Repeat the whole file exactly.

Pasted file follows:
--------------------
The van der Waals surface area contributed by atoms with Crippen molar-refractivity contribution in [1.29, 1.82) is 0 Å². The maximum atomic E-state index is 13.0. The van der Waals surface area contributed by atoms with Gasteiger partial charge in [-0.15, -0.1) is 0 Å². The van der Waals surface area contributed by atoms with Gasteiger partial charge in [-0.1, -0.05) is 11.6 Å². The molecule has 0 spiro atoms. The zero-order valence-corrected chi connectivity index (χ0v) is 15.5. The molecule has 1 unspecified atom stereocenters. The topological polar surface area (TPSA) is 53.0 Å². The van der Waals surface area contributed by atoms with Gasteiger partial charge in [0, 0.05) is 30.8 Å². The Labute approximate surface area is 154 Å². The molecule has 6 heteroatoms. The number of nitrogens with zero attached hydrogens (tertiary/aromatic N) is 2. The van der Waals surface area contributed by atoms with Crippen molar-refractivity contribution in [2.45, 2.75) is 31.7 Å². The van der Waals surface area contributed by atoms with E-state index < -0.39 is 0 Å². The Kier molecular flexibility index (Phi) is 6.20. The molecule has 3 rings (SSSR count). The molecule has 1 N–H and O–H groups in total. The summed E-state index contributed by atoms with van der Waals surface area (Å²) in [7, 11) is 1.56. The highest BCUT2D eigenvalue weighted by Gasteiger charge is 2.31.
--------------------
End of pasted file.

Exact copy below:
The van der Waals surface area contributed by atoms with Crippen molar-refractivity contribution in [1.29, 1.82) is 0 Å². The maximum atomic E-state index is 13.0. The van der Waals surface area contributed by atoms with Gasteiger partial charge in [-0.15, -0.1) is 0 Å². The van der Waals surface area contributed by atoms with Gasteiger partial charge in [-0.1, -0.05) is 11.6 Å². The molecule has 0 spiro atoms. The zero-order valence-corrected chi connectivity index (χ0v) is 15.5. The molecule has 1 unspecified atom stereocenters. The topological polar surface area (TPSA) is 53.0 Å². The van der Waals surface area contributed by atoms with Gasteiger partial charge in [0, 0.05) is 30.8 Å². The Labute approximate surface area is 154 Å². The molecule has 6 heteroatoms. The number of nitrogens with zero attached hydrogens (tertiary/aromatic N) is 2. The van der Waals surface area contributed by atoms with Crippen molar-refractivity contribution in [2.45, 2.75) is 31.7 Å². The van der Waals surface area contributed by atoms with E-state index < -0.39 is 0 Å². The Kier molecular flexibility index (Phi) is 6.20. The molecule has 3 rings (SSSR count). The molecule has 1 N–H and O–H groups in total. The summed E-state index contributed by atoms with van der Waals surface area (Å²) in [7, 11) is 1.56. The highest BCUT2D eigenvalue weighted by Gasteiger charge is 2.31.